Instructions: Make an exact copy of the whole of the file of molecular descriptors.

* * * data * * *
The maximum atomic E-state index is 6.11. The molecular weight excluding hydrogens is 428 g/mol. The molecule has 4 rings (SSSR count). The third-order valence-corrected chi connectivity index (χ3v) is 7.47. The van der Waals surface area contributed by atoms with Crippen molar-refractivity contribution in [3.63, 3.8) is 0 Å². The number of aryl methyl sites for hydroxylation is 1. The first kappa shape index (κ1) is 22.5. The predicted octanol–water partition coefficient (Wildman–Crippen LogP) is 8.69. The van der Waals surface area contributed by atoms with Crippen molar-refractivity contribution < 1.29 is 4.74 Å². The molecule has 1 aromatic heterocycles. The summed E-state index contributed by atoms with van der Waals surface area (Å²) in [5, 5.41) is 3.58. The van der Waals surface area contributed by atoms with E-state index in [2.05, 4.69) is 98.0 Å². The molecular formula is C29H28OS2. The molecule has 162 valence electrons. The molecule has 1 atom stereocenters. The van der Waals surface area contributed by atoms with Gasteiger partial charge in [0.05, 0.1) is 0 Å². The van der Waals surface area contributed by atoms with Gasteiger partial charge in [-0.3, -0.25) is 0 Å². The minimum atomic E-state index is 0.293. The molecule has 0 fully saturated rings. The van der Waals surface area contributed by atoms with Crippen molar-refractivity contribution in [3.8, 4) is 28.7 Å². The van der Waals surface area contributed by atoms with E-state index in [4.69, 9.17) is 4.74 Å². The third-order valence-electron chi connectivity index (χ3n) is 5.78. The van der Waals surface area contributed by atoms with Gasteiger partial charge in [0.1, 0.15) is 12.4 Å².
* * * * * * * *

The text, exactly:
The maximum atomic E-state index is 6.11. The molecular weight excluding hydrogens is 428 g/mol. The molecule has 4 rings (SSSR count). The third-order valence-corrected chi connectivity index (χ3v) is 7.47. The van der Waals surface area contributed by atoms with Crippen molar-refractivity contribution in [3.63, 3.8) is 0 Å². The number of aryl methyl sites for hydroxylation is 1. The first kappa shape index (κ1) is 22.5. The predicted octanol–water partition coefficient (Wildman–Crippen LogP) is 8.69. The van der Waals surface area contributed by atoms with Crippen molar-refractivity contribution < 1.29 is 4.74 Å². The molecule has 1 aromatic heterocycles. The summed E-state index contributed by atoms with van der Waals surface area (Å²) in [5, 5.41) is 3.58. The van der Waals surface area contributed by atoms with E-state index in [2.05, 4.69) is 98.0 Å². The molecular formula is C29H28OS2. The molecule has 162 valence electrons. The molecule has 1 atom stereocenters. The van der Waals surface area contributed by atoms with Gasteiger partial charge in [0.05, 0.1) is 0 Å². The van der Waals surface area contributed by atoms with Gasteiger partial charge in [-0.3, -0.25) is 0 Å². The minimum atomic E-state index is 0.293. The molecule has 0 fully saturated rings. The van der Waals surface area contributed by atoms with Crippen molar-refractivity contribution in [3.8, 4) is 28.7 Å². The van der Waals surface area contributed by atoms with E-state index in [4.69, 9.17) is 4.74 Å². The third-order valence-electron chi connectivity index (χ3n) is 5.78. The van der Waals surface area contributed by atoms with Gasteiger partial charge in [0.1, 0.15) is 12.4 Å².